For the next six years, the car would be my main mode of transportation.  I only had to replace the motor once, about two years after I purchased the car.  In 1989, I retired the car and started saving up and purchasing parts for the future restoration.  Fast forward around 10 years, several jobs, homes and other cars and I was finally ready to get the restoration underway.

BTW…  I still have the 1955 Chevrolet I purchased in 1979 at the age of 14 with my own money.

I chose to restore the GTO first because it was my father’s favorite car we had ever owned.  He was always clipping articles about the GTO and was always telling me that it would be worth something someday.  In 1999 I disassembled the car and began looking for a reputable restoration shop to help with the paint and body work that needed to be done.  I purchased a frame and began working on it in my garage at home.  My plan was to restore the car and give it to my father to drive.

I settled on a shop on the Northwest side of town.  I took many trips there and interviewed them time and time again and watched several cars done by them before deciding this was the place.  I took the GTO to them and they began their work.   We first sent the car off to be acid dipped.  I guess all of those years of moving around and not always having a garage took its toll on the car.  When we got it back from the acid dip, it looked like Swiss cheese!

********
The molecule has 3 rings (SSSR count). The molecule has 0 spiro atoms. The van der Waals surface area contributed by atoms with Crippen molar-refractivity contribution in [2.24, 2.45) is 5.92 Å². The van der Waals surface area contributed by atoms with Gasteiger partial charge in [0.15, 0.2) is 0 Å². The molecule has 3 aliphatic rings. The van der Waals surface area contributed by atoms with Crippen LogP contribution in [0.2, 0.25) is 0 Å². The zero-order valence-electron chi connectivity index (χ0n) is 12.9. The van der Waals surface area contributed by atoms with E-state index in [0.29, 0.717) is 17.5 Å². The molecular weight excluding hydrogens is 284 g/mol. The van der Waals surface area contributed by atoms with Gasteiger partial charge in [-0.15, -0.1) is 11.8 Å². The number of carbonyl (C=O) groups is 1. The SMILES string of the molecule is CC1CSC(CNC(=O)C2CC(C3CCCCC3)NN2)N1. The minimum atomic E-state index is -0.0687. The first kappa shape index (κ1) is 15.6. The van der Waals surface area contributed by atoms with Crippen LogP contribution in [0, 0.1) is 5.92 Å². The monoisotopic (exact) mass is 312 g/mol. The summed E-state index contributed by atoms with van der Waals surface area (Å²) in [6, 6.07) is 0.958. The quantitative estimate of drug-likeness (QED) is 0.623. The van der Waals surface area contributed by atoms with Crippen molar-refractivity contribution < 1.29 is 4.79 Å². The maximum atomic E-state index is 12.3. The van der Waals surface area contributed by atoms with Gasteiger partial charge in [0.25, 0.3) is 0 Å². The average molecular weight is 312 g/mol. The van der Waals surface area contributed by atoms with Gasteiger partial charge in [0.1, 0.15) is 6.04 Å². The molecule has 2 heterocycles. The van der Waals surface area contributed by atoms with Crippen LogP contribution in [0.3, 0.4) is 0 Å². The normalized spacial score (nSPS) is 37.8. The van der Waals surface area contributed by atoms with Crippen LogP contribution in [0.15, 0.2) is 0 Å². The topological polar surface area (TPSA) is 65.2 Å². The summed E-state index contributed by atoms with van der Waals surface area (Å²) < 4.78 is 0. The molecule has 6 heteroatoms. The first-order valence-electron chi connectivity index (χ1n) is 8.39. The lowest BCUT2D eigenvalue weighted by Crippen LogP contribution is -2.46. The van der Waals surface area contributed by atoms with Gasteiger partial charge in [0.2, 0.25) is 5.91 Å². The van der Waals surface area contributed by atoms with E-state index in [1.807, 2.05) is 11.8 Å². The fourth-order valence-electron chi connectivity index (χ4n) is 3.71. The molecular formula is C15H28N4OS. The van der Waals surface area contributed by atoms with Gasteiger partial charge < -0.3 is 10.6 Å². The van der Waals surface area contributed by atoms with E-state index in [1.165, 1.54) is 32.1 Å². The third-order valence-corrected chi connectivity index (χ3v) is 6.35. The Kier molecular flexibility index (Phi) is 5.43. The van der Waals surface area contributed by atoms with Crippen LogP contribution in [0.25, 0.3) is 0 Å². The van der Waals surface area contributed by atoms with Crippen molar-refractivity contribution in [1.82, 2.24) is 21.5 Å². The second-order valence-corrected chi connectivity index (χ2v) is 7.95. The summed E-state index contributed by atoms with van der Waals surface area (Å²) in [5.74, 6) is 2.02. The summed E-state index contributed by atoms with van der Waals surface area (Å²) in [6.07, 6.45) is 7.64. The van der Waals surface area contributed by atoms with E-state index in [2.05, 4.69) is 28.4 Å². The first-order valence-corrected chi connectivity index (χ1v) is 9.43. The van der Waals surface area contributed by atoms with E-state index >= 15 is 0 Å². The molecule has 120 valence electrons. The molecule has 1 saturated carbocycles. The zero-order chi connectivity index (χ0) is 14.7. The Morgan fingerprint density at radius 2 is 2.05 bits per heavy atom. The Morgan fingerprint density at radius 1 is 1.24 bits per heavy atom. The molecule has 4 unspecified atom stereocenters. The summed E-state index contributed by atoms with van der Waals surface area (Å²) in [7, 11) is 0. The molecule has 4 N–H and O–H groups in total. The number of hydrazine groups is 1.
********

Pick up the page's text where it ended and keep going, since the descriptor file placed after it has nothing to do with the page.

This is when I did my research and found out that the 1967 GTO Sports Coupe was fairly rare in comparison to the hardtop and Convertible.  In 1967 there were only 7,029 Sports Coupes, 9,517 Convertibles, and 65,176 Hardtops.  My Sports Coupe was rarer than the Convertibles.  Knowing this little fact and the other that I had caused the Swiss cheese, I felt that I had to continue with the plan to restore this GTO and not find another.

Like so many other stories you have all heard, the shop I had the car at for almost two years suddenly, overnight, went out of business.  I received a phone call mid-morning in the middle of the week from Bruce Woodings, one of the guys who had done a lot of work on the car.  He said you need to get here right away and collect your car.  It needs to be out of the shop today or you might never see it again.

Just by chance, I happen to be in town, you see, back then I traveled all over the world for work and was typically only home a few days every other month.  I had to round up a trailer and head to the shop.  When I got there, the shop owner’s wife demanded that I pay any balance due before I could go into the shop and retrieve my car.  She said it had to be cash and nothing else would be accepted.  I said I wanted to see the car and the parts before I paid and she refused.  I then rushed to the local bank and got the $5,000 cash she demanded.  Once I paid her I was then able to see the car.

To my surprise, the car was completely disassembled and parts were all in a pile.  My father had a friend who had an office just a few doors down so we were able to wheel the car and parts down to his place.  A few weeks later, Bruce had landed at another shop and I took the car to him to have him put it back together.  It was now the end of 2003 and I knew I was leaving my current company to start my own business.  I took the car home and stored it in a 40’ sea container.